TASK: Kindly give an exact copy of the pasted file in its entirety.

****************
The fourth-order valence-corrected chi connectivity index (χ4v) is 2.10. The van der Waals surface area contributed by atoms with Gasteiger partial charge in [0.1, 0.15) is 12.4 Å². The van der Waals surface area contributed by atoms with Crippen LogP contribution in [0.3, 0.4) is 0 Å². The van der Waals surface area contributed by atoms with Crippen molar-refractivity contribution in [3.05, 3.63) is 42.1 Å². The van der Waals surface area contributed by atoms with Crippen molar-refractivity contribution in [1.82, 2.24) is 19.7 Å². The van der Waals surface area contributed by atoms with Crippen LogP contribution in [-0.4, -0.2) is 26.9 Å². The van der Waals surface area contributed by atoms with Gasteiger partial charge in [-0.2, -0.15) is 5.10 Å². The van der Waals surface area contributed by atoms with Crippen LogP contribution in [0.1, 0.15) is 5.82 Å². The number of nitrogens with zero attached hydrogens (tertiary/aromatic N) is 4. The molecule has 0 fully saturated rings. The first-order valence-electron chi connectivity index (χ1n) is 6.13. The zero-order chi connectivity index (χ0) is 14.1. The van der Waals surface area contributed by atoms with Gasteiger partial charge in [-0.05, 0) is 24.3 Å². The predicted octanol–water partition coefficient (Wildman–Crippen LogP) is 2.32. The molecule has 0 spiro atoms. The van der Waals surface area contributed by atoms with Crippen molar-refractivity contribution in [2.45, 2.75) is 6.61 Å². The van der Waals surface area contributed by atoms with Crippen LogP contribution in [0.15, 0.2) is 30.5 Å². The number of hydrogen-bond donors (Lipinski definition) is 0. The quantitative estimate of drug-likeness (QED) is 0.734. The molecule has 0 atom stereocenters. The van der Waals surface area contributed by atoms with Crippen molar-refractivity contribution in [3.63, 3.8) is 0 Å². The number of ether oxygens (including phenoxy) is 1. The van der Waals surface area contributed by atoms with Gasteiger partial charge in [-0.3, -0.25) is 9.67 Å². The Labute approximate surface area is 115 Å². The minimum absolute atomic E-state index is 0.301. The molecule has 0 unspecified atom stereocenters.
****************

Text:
The fourth-order valence-corrected chi connectivity index (χ4v) is 2.10. The van der Waals surface area contributed by atoms with Gasteiger partial charge in [0.1, 0.15) is 12.4 Å². The van der Waals surface area contributed by atoms with Crippen LogP contribution in [0.3, 0.4) is 0 Å². The van der Waals surface area contributed by atoms with Crippen molar-refractivity contribution in [3.05, 3.63) is 42.1 Å². The van der Waals surface area contributed by atoms with Crippen molar-refractivity contribution in [1.82, 2.24) is 19.7 Å². The van der Waals surface area contributed by atoms with Crippen LogP contribution in [-0.4, -0.2) is 26.9 Å². The van der Waals surface area contributed by atoms with Gasteiger partial charge in [-0.2, -0.15) is 5.10 Å². The van der Waals surface area contributed by atoms with Crippen LogP contribution in [0.1, 0.15) is 5.82 Å². The number of nitrogens with zero attached hydrogens (tertiary/aromatic N) is 4. The molecule has 0 fully saturated rings. The first-order valence-electron chi connectivity index (χ1n) is 6.13. The zero-order chi connectivity index (χ0) is 14.1. The van der Waals surface area contributed by atoms with Gasteiger partial charge in [-0.05, 0) is 24.3 Å². The predicted octanol–water partition coefficient (Wildman–Crippen LogP) is 2.32. The molecule has 0 spiro atoms. The van der Waals surface area contributed by atoms with Crippen molar-refractivity contribution in [2.45, 2.75) is 6.61 Å². The van der Waals surface area contributed by atoms with Crippen LogP contribution in [0.15, 0.2) is 30.5 Å². The number of hydrogen-bond donors (Lipinski definition) is 0. The quantitative estimate of drug-likeness (QED) is 0.734. The molecule has 0 atom stereocenters. The van der Waals surface area contributed by atoms with Crippen molar-refractivity contribution in [3.63, 3.8) is 0 Å². The number of ether oxygens (including phenoxy) is 1. The van der Waals surface area contributed by atoms with Gasteiger partial charge in [-0.3, -0.25) is 9.67 Å². The Labute approximate surface area is 115 Å². The minimum absolute atomic E-state index is 0.301. The molecule has 0 unspecified atom stereocenters.